And lastly, a wild hair of my own. I got started on the randonneuring, kind of on the spur of the moment signed up for a 1200k ride. Well, as it turned out, there were 8 or 10 other local riders signed up for the same ride, we had 5 months or so to prepare, so by golly, we got out and RODE. That was riding through the week, and riding long rides every single weekend until the big ride. Even at that, it was very challenging for me. I had knee problems that I didn't anticipate, had hand numbness and hot foot that I didn't anticipate. So being reasonably fit, and trying to prepare several months for a big ride, it was still a challenge for me. This is not meant as discouragement, but rather to encourage ALL the preparation you can do for the ride- you'll need it.
"be careful this rando stuff is addictive and dan's the 'pusher'."
Also to Moose, there is a sub-forum here at bikeforums called Clydesdales and Athenas that focus specially on larger folks trying to lose weight on bicycles. Lots of inspiring stuff in there & tons of knowledge. If you really do get the "touring" bug, the touring sub-forum here at BF have a ton of knowledge also.
And tcarl is right on the mark to throw in a rest day every so often. Recovery also pays a part in fitness.
Here's a suggestion ...
Moose, how far is it across your state?
Now, keep a log of all the cycling you do, starting with yesterday's ride of 1 mile ... and work toward "virtually" crossing your state.
When you start increasing your distance, cycle out to interesting features of your state (tourist attractions, great scenery, etc.) like you would if you were actually crossing your state. That can help keep it interesting because you're going somewhere to see something.
Perish any man who suspects that these men either did or suffered anything unseemly.
OP, You have received a lot of good input from other BF members. IMO, you should use the prospect of a long distance tour as incentive to train to get into better shape and to also lose weight. A long distance tour will require more of the same type of mental toughness that weight loss does.
Don't just give up after riding your 1 mile. If you do that too easily, you will also too easily accept giving up whenever things get tough. I am glad you realize your tour is not realistic without some training.
Moose, good for you for your ride! Keep it up. The cross-country thing is unrealistic at present, but your desire to help others is admirable. Do set realistic goals and respect your body's capabilities.
There are many ways to help charities as well as individuals in need in smaller ways. Look around you; you'll find some ways to make a positive difference in someone's life right now, while you train for your future cycling goals, if you wish. For instance, are there a few local students, maybe some who are not at all athletic at present, or who just need a good role model or mentor, who might like to begin cycling along with you? There are so many kids who need someone to guide, encourage, or simply show some genuine interest in them. (Only if you are suited in temperament and motivation for something like that, of course. Not everyone is or should.) Just one possibility to consider from a retired teacher. You don't have to make headlines to do a lot of good in the world.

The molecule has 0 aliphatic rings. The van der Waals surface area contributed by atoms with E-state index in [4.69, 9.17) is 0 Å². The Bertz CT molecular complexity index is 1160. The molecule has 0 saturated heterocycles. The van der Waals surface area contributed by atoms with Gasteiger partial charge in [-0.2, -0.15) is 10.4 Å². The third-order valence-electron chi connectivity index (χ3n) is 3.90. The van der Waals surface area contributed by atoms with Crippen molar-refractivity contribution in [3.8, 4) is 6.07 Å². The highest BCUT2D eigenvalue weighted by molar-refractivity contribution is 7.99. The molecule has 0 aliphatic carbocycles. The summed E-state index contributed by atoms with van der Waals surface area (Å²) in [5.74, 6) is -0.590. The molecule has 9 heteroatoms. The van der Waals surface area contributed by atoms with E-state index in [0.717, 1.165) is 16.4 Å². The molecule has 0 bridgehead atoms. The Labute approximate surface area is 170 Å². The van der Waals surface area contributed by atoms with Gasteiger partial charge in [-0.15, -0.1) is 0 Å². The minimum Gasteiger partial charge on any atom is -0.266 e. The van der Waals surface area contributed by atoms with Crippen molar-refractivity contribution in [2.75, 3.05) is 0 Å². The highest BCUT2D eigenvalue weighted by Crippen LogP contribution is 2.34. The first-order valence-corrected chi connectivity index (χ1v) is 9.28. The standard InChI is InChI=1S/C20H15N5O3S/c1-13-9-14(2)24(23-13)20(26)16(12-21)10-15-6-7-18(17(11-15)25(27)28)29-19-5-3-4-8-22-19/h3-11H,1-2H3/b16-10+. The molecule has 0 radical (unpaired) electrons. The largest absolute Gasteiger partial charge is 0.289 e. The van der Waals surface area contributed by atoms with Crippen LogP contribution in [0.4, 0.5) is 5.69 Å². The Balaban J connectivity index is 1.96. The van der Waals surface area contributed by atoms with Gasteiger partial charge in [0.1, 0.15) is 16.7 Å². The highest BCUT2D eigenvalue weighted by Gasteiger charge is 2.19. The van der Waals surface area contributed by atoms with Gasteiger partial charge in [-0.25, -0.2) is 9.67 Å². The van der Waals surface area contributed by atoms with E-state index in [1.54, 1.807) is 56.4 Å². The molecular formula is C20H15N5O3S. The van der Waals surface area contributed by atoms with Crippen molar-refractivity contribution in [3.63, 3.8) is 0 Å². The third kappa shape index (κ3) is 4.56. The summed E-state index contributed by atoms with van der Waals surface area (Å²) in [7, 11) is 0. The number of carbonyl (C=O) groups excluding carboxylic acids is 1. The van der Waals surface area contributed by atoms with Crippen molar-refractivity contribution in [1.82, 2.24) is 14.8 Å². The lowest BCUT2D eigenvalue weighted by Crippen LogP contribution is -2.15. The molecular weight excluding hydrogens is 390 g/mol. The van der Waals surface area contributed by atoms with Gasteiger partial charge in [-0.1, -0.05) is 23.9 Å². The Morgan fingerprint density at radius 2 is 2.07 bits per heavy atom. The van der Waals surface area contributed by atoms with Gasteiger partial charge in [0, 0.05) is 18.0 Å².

BTW, I got a bicycle last year, and could not make it up one of the smaller hills in my neighborhood, even in the appropriately named granny gear, at first. NOT as easy as it looks!
Best wishes and God bless you in your endeavors! May you be an inspiration to others.
At your weight, you could be down to around 350 by next year. If you can maintain your diet, you could be down to 250 in 2 years. At that point, a cross country tour, or at least a long charity ride is a possibility.
So get out and ride. If you don't have time to ride or if the weather is bad, take a spinning class. And cross train. Weights, yoga, walking, whatever. Hire a personal trainer if you have to. (actually it is a good idea, so you don't hurt yourself) Get an app like My fitness pal and log everything you eat. It is valuable feedback to know what you are eating. Avoid eating out, but if you have to, use an app like Fast Food Calories. It will tell you how many calories are in your fast food favorites. That app has been a valuable tool for me. You can just as easily eat 500 calories at a fast food place as you can 2,000 calories. The calories add up fast at restaurants so you need to be careful.
Last edited by MRT2; 08-29-12 at 08:21 AM.
Pcad posted this link a while back. It reminds me a little bit of your situation. I think it would be a worthy goal to get healthy first for your own sake and then worry about your other plans.
Moose200x - Keep working at it. It gets easier and you'll be surprised how quickly your endurance improves.
I was 494 before I started working to lose weight. If you're serious about a cross-country trip you could come along with me in 2018. I'll be doing NC to CA and then up to WA.
I have now played every position save Scrum Half.
Perish any man who suspects that these men either did or suffered anything unseemly.